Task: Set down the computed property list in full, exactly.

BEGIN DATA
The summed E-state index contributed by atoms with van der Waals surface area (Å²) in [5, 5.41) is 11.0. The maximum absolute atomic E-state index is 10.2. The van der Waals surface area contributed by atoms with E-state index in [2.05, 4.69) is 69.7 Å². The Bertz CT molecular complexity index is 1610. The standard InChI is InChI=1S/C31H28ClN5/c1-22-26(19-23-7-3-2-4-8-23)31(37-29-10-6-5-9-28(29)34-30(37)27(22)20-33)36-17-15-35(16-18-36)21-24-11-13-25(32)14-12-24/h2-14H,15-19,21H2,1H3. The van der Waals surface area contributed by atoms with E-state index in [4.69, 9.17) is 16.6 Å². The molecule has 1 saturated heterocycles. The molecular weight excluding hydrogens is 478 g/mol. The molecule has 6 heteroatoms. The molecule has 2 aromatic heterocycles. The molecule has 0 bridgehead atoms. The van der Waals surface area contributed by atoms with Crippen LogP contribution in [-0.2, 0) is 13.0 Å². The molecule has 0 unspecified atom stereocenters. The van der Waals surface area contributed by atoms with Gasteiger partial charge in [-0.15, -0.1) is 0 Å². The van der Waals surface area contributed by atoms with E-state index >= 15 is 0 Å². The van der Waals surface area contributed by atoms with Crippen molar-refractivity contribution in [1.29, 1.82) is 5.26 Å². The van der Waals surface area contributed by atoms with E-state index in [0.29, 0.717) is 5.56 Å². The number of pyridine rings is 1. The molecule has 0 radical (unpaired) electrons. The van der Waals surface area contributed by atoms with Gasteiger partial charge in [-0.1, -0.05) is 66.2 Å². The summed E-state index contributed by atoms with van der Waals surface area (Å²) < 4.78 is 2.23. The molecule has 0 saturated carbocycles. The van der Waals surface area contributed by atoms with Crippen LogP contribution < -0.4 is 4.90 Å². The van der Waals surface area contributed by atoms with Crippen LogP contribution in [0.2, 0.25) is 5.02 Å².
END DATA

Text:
The summed E-state index contributed by atoms with van der Waals surface area (Å²) in [5, 5.41) is 11.0. The maximum absolute atomic E-state index is 10.2. The van der Waals surface area contributed by atoms with E-state index in [2.05, 4.69) is 69.7 Å². The Bertz CT molecular complexity index is 1610. The standard InChI is InChI=1S/C31H28ClN5/c1-22-26(19-23-7-3-2-4-8-23)31(37-29-10-6-5-9-28(29)34-30(37)27(22)20-33)36-17-15-35(16-18-36)21-24-11-13-25(32)14-12-24/h2-14H,15-19,21H2,1H3. The van der Waals surface area contributed by atoms with E-state index in [4.69, 9.17) is 16.6 Å². The molecule has 1 saturated heterocycles. The molecular weight excluding hydrogens is 478 g/mol. The molecule has 6 heteroatoms. The molecule has 2 aromatic heterocycles. The molecule has 0 bridgehead atoms. The van der Waals surface area contributed by atoms with Crippen LogP contribution in [-0.2, 0) is 13.0 Å². The molecule has 0 unspecified atom stereocenters. The van der Waals surface area contributed by atoms with Gasteiger partial charge in [-0.15, -0.1) is 0 Å². The van der Waals surface area contributed by atoms with E-state index >= 15 is 0 Å². The van der Waals surface area contributed by atoms with Crippen molar-refractivity contribution in [1.29, 1.82) is 5.26 Å². The van der Waals surface area contributed by atoms with E-state index in [0.29, 0.717) is 5.56 Å². The number of pyridine rings is 1. The molecule has 0 radical (unpaired) electrons. The van der Waals surface area contributed by atoms with Gasteiger partial charge in [-0.1, -0.05) is 66.2 Å². The summed E-state index contributed by atoms with van der Waals surface area (Å²) < 4.78 is 2.23. The molecule has 0 saturated carbocycles. The van der Waals surface area contributed by atoms with Crippen LogP contribution < -0.4 is 4.90 Å². The van der Waals surface area contributed by atoms with Crippen LogP contribution in [0.2, 0.25) is 5.02 Å².